The virtues of silk have been well known for millennia. Recently, it’s attracted the attention of certain scientists who, by working on it, have discovered new uses and medical applications for it. The only problem: silk, even to bandage wounds, remains a luxury material.

Ultra-resistant

Young Kim’s team is convinced that silk could revolutionize certain medical methods, as The Verge explained on May 4. The scientist from the University of Connecticut made the surprising finding that silk, known only under for its use as a precious tissue, is actually an extremely resistant material, highly elastic, and compatible with the human body.

Already used in bulletproof vests, its potential appears much broader to the scientist, who wants to integrate it into our bodies to heal our wounds or reconstruct broken bones. There are two types of silk, with different properties: the kind that worms spin into cocoons, and the kind sewn by spiders into webs. The former is less resistant than the latter, but both are strong and elastic enough to be used in the human body, Young Kim says.

Red blood

After identifying that certain natural proteins, activated by green light, can create a chemical reaction that eradicates pathogens, the scientist’s team injected a super-protein called mKate2, a red fluorescent, into silkworm DNA. The silkworms started producing a glowing silk, onto which the researchers deposited a bacteria. They lit up the resulting green fabric for an hour. After that, they realized that the survival rate of the bacteria had reduced by 45%. It’s a chemical process very similar to one produced by hydrogen peroxide, known for its antibacterial properties.

Questions remain. Like hydrogen peroxide, this process doesn’t distinguish bad from benign bacteria. We also don’t know how long, at minimum, we need to expose the silk to light for the process to work. But the discovery, published by Advanced Science, is definitely promising, with wide-ranging potential applications, particularly in air and water purification devices. The same team of researchers also identified the physical properties showing that silk also contains cooling qualities, which could then be used as a bandage against inflammations.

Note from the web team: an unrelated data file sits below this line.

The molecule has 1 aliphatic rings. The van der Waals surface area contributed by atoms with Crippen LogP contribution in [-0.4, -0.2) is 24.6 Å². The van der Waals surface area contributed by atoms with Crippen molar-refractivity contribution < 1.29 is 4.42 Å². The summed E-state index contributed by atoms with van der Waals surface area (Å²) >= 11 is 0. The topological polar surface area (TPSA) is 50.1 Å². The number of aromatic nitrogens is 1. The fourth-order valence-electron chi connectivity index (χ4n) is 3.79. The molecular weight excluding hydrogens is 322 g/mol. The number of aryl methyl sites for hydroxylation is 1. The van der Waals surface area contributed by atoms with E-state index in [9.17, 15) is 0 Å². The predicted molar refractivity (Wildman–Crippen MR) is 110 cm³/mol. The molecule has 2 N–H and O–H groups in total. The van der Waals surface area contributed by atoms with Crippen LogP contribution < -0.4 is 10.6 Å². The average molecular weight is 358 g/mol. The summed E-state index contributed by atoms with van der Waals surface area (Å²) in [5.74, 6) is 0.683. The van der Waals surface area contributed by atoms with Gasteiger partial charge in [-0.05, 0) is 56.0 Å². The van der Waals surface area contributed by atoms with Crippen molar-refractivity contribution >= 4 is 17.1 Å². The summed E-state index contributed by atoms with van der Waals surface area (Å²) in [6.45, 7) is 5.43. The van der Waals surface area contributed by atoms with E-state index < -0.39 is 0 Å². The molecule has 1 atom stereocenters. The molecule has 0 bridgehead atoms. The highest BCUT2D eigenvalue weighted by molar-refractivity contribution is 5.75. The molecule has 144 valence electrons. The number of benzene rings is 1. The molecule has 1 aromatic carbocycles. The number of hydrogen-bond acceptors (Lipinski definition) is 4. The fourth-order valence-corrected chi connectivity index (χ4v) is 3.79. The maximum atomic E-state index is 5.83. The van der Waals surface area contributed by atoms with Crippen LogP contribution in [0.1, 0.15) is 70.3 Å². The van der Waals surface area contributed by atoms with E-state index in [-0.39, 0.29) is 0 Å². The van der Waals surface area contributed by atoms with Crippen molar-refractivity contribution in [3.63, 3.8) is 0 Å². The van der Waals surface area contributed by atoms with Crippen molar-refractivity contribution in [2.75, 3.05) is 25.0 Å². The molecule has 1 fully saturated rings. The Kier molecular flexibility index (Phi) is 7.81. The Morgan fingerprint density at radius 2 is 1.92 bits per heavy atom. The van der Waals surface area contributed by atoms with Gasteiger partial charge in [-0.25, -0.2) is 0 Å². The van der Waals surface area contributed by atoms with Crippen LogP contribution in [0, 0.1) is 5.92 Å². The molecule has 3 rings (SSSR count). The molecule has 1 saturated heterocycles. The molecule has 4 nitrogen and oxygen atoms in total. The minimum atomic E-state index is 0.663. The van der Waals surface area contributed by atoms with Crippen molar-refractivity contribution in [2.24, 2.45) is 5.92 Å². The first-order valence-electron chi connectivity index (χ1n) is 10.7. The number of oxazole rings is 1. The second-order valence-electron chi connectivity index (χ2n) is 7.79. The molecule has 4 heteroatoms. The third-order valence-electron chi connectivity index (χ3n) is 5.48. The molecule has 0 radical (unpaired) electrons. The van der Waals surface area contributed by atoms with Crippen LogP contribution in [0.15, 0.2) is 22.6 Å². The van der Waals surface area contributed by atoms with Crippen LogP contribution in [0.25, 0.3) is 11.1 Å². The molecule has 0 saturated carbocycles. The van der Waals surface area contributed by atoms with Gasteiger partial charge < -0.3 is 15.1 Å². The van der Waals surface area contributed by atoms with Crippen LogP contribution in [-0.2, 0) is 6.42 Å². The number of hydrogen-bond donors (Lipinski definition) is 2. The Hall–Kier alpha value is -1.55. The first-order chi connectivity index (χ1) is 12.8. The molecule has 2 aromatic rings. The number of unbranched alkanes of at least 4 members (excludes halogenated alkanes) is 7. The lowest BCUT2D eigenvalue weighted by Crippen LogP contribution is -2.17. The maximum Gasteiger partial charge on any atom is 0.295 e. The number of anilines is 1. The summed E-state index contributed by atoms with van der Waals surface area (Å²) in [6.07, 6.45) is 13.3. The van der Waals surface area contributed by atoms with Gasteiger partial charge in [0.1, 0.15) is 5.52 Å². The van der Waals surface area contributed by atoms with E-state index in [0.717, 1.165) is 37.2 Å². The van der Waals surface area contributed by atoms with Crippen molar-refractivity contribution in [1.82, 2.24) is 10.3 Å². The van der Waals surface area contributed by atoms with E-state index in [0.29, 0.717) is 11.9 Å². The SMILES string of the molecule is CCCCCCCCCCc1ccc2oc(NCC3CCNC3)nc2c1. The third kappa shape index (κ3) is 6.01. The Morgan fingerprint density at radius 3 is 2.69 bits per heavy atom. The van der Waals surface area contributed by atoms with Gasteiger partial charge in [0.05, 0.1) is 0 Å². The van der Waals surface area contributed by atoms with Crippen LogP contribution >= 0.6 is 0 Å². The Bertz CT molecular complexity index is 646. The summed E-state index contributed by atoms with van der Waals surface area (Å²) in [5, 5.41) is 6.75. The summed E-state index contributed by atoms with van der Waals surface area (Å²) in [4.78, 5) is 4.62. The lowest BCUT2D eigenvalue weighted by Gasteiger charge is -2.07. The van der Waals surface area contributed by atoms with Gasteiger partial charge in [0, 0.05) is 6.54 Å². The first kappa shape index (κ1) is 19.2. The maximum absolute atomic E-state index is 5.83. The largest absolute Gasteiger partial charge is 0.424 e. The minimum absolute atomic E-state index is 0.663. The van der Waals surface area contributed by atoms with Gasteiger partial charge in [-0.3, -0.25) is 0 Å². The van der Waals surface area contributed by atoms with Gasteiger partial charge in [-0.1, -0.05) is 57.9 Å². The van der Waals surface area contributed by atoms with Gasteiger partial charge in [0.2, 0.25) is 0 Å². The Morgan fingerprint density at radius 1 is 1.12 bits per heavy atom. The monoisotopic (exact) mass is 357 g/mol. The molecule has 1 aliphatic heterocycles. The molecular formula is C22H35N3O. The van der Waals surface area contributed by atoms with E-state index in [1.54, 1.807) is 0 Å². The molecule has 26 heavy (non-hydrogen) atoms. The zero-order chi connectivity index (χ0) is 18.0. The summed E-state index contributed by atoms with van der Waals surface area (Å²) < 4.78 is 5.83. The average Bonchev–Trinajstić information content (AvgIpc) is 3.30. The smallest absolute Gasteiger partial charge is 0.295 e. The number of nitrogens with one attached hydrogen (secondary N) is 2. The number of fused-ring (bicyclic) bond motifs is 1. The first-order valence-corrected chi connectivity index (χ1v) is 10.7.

Repairing bones

Along with its healing properties, silk could also help reconstruct broken bones. Today, doctors use pieces of metal to stabilize fracture zones. Usually made of deoxidized steel and titanium, these materials are inconveniently stiff and are likely to cause future fractures, says Mei Wei, a materials science specialist at the University of Connecticut. Furthermore, putting metal in our bodies requires a posterior surgical operation, when the bone is healed, to take them out.

From fibroin, a protein extracted from spider silk, Professor Wei has created a solid, elastic, biodegradable material in the body in just a year, the result of a combination of the protein with a kind of calcium naturally present in our bones and a form of plastic. According to him, the repaired bone would then be stronger than natural bone. The process is still in development before it goes through animal testing and eventually clinical trials.

Valuable in more than one sense

As often is the case with new innovations, the problem is price. Silk, made organically by animals, is extremely difficult to make affordably. Silkworms are rare and difficult to raise on a large scale. And nobody’s particularly interested in tending spider farms.

Daniel Söderberg, scientist at the Royal Institute of Technology in Stockholm, proposes designing a strong and cheap material by extracting the solid nanocellulose present in wood, which helps keep trees upright, and combining it with silk to make it more flexible. It could, for example, replace tendons, which due to their elasticity are very difficult to replace.